Best Practices: Seeing Patterns: The Factory Method 

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Best Practices: Seeing Patterns: The Factory Method

Jefferey A. Donnici

This month’s Best Practices column closes out the "Seeing Patterns" series with an examination of the Factory Method pattern. The Factory Method design pattern is the second Creational pattern to be discussed in this series. While it’s not a terribly complex pattern, it does have a few unique traits that make it distinctive among the patterns Jefferey Donnici has discussed so far. When a class is responsible for creating other objects at runtime, the Factory Method pattern allows the subclasses to decide which objects to instantiate.

One of the many problems that object-oriented software development is meant to solve is the difficulty with creating dynamic applications that change their behavior at runtime. Any number of factors might affect a system’s behavior, from user interaction to historical data values, and in many cases there’s more than one factor to be considered at a time. As such, our applications have to have a variety of behaviors and functionality to address these conditions. Because we encapsulate behavior and functionality into distinct objects, this typically means dynamically creating an object based on the runtime needs of the system.

	This month’s pattern, and the final pattern in this "Seeing Patterns" series, is the Factory Method. This pattern helps address this problem of "dynamic creation" by providing a design solution that allows the application to create different objects based on the current system state. As with the last couple of patterns, the Factory Method is a pattern that doesn’t get as much "word of mouth" in online discussions and printed publications as some of the other, more popular patterns (the Bridge and Mediator patterns come to mind). My guess is that the Factory Method pattern, like the Template Method I discussed a couple of months ago, is just one of those patterns that doesn’t immediately strike an "A-ha!" response from developers who read about it. You’ll learn in this article that there’s really no rocket science happening in designs based on this pattern; it’s a fairly straightforward pattern that, when you need it, can really be a lifesaver.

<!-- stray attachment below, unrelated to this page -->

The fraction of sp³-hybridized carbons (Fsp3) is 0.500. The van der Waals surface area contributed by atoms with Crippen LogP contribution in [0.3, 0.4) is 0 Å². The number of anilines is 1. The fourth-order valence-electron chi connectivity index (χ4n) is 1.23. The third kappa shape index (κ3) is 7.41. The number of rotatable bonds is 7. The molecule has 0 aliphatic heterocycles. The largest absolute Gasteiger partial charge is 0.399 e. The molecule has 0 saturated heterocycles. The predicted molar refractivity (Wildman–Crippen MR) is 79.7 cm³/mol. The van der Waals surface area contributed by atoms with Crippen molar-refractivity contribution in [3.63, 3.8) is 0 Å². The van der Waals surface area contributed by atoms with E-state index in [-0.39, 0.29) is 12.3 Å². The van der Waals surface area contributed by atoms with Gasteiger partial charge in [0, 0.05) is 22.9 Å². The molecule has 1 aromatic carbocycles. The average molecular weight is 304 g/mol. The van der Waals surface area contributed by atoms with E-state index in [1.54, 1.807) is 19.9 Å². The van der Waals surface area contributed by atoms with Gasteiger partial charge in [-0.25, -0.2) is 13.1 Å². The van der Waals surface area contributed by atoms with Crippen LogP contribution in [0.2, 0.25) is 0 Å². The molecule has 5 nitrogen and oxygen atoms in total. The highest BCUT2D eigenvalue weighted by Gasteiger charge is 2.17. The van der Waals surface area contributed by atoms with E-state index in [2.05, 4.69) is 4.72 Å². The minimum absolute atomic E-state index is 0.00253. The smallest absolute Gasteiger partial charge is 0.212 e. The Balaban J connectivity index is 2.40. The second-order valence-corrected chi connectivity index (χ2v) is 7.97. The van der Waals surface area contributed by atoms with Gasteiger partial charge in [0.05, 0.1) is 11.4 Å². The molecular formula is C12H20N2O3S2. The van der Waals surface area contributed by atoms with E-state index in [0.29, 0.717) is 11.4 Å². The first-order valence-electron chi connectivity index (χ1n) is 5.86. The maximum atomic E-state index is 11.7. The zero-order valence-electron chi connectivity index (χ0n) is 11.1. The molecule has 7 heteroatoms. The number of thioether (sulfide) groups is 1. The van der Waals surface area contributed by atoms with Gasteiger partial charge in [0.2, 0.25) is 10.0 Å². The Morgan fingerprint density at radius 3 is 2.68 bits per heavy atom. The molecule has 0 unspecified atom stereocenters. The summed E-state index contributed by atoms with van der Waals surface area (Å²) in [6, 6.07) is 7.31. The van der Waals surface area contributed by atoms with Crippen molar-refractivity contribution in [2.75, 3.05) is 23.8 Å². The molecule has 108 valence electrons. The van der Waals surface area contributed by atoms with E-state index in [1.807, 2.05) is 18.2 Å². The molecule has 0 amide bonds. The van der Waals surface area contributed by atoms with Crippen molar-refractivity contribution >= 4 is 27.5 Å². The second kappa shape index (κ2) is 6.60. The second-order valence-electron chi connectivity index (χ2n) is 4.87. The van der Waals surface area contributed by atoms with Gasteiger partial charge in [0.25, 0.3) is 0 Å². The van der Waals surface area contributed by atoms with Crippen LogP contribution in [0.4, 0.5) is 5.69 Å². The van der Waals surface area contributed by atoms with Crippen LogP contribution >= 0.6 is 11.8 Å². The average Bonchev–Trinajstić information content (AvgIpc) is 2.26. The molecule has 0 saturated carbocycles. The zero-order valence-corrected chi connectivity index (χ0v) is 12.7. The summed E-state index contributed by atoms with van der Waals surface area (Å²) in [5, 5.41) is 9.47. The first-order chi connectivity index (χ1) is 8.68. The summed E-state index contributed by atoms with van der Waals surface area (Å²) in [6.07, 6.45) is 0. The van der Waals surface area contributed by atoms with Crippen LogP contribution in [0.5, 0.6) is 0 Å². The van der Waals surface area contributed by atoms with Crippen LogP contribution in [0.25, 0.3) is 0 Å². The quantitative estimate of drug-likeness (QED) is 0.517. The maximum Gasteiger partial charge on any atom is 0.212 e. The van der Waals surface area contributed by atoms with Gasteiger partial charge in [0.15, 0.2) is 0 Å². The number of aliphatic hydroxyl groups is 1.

And for the final time in this series, let me run through the essential introductory information about the "Seeing Patterns" series. The idea behind this series, which started with the November 1998 issue of FoxTalk ("Seeing Patterns: The Bridge"), is to look at object-oriented design patterns individually, with a different pattern being discussed each month. The thing that makes these discussions different from most patterns articles in the object-oriented world is that the patterns are presented using Visual FoxPro examples and concepts. All of the examples use Visual FoxPro, and the VFP base classes are referred to when a specific type of class is being discussed. If this is the first month that you’re tuning in for this series, I’d humbly suggest that you check out some of the earlier Best Practices columns in this series. The first few columns in the series contain basic information about the concepts behind object-oriented design patterns, as well as details about the different types, or families, of patterns. The August and September 1999 columns served as a "mid-semester" break, using a question-and-answer format to discuss some of the common questions that have come up in the series. If this is the first month you’re joining the series, those issues might be helpful in terms of catching up with what’s been covered thus far.

	Every pattern in this series, including this month’s Factory Method pattern, was initially presented to the object-oriented development community in Design Patterns: Elements of Reusable Object-Oriented Software, by E. Gamma, R. Helm, R. Johnson, and J. Vlissides–commonly referred to as the "Gang of Four" or "GOF" (published by Addison-Wesley, ISBN 0-201-63361-2). This book is also available on CD-ROM, including source code examples and hyperlinks between chapters and topics. As you read any of the columns in this series, you might find it useful to have the book or CD-ROM nearby as a reference.